Visions of Ecstasy FINALLY granted 18 certificate

1 Feb

The BBFC blearily rubbed their collective eyes today as they emerged uncertainly into the 21st century by granting controversial short film Visions of Ecstasy an 18 certificate without cuts.

Nigel Wingrove’s 1989 short  was banned upon its release under blasphemy laws for depicting Spanish nun St Teresa of Avila engaged in compromising clinches with Jesus on the cross.  With the axing of the archaic blasphemy laws in 2008, the risk of any libel action against Wingrove was effectively negated, yet it has still taken almost four years for the BBFC to renege on their initial judgement, partly because Wingrove was initially reluctant to resubmit the work for approval.

Who even knew Nunsploitation was a genre?

The decision will come as a welcome relief to freedom of expression campaigners after Wingrove and the film’s distributors failed in their appeal to the European Court of Human Rights in 1996 and marks yet another watershed moment in the history of the BBFC.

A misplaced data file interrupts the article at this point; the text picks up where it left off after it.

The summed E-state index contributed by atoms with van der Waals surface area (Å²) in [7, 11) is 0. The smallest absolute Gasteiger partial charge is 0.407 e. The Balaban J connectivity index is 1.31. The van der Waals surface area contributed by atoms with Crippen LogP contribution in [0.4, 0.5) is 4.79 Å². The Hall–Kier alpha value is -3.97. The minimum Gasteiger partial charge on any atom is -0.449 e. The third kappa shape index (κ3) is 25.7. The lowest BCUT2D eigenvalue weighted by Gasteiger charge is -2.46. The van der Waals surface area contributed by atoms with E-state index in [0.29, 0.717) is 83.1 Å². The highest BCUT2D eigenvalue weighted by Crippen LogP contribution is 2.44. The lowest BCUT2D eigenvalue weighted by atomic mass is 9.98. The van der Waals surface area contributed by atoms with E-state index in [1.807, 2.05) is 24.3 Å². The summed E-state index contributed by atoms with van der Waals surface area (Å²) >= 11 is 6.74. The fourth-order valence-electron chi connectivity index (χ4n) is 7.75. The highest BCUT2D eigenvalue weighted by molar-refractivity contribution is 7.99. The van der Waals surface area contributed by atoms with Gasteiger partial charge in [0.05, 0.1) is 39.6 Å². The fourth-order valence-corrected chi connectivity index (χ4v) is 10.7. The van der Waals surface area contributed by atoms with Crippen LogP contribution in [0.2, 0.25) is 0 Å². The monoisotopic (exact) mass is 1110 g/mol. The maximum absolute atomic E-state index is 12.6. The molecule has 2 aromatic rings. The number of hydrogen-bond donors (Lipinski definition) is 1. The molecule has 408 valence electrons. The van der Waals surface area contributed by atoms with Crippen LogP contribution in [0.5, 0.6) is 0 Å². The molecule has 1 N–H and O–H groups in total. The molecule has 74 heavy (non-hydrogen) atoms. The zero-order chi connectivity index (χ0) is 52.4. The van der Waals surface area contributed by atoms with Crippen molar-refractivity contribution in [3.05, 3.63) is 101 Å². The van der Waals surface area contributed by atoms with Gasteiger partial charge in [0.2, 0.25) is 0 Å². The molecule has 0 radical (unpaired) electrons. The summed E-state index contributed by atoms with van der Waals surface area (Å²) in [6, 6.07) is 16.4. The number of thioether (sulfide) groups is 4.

Last year the ‘censors’ famously relented when after initially refusing The Human Centipede 2 (Full Sequence) a certificate, they then reversed the decision, albeit only after forcing 32 cuts.  On that occasion, it would have been wise to have saved the British public from that gratuitous snoozefest.

It remains to be seen in what form of release, if any, Wingrove’s work will receive.

In the meantime for those interested in gaining a little context into Wingrove’s pantheon of work might be best served by seeking out his 1999 film Sacred Flesh, a sado-masochistic, pseudo lesbian Nunspolitation picture.

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